The two leading state-run Arabic dailies Al-Ahram and Al-Akhbar most of the time bear similar news, photos, if not identical headlines. Today is no different. Both papers highlighted President Mubarak’s meeting with the Saudi foreign minister in Sharm el-Sheikh, running a similar photo of the two, as well as highlighting government statements regarding LE11.2 billion investments in sanitation and the country’s infrastructure.
Al-Ahram and Al-Akhbar, as expected, toed the government line in denouncing the Viva Palestina convoy which arrived in Arish airport yesterday and was banned access to Gaza by the Egyptian police. The two dailies accused the activists of "sabotaging the port… and creating a crisis out nothing," and saluted the "efforts of the Egyptian security to put the situation under control without the use of violence." Such claims were however refuted by eyewitnesses, including Al-Masry Al-Youm English Edition journalists who were present at the scene and witnessed bloody clashes between protesters and the police, instigated by the latter.
It seems the patriotism fever has also spilled over to some factions in the Egyptian opposition, like the Wafd Party, whose mouthpiece came out on the Al-Wafd paper front page with a headline in support of "Egypt’s right to protect its borders without anyone else’s permission." The paper also expressed relief at "the end of the Galloway crisis," and ran interviews with Egyptian officials who claimed the Viva Palestina activists wanted to "break Egypt’s will not the siege on Gaza."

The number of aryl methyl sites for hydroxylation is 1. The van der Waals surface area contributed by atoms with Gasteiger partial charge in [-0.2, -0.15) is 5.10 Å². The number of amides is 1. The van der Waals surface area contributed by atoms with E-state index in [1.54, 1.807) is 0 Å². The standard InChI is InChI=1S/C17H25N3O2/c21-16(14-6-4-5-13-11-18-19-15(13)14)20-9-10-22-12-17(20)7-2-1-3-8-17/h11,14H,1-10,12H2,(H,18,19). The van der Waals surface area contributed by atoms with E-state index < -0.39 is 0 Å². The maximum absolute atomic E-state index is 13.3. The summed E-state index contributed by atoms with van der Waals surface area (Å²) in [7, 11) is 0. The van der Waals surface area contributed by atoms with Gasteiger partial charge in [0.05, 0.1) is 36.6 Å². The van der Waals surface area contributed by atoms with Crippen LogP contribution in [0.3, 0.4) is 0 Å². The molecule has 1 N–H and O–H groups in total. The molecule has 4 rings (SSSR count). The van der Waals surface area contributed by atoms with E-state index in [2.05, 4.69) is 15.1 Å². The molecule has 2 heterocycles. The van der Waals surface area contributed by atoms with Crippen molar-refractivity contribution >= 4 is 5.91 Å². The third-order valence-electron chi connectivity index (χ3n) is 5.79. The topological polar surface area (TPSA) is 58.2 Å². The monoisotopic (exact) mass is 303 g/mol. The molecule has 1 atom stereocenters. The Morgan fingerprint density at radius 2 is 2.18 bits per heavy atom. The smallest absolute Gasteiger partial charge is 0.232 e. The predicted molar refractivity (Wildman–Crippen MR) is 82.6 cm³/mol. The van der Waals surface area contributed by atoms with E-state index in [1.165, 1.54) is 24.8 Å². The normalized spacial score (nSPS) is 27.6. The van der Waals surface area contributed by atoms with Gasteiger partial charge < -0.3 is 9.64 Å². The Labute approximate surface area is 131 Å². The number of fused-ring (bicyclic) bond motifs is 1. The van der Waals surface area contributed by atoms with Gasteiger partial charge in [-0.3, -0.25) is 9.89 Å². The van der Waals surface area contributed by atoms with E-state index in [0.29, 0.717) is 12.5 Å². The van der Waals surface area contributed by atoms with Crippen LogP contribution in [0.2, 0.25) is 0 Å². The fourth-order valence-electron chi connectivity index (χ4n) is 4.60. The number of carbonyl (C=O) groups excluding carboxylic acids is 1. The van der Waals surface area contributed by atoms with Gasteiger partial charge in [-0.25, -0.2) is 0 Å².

And while the independent daily Al-Shorouq gave wide coverage to parliamentary news, government budget and the H1N1 vaccination campaign, the independent daily Al-Dostour, which tends to be highly critical of President Mubarak, devoted wide coverage to the impact of the ministerial cabinet, if any, and tackled a recently published US study on possible scenarios for the post-Mubarak era. Ibrahim Eissa, the paper’s dissident editor, instead of writing his daily editorial decided to publish excerpts from the new edition of his novel, The Death of the Big Man.The implicit message might seem obvious to the reader.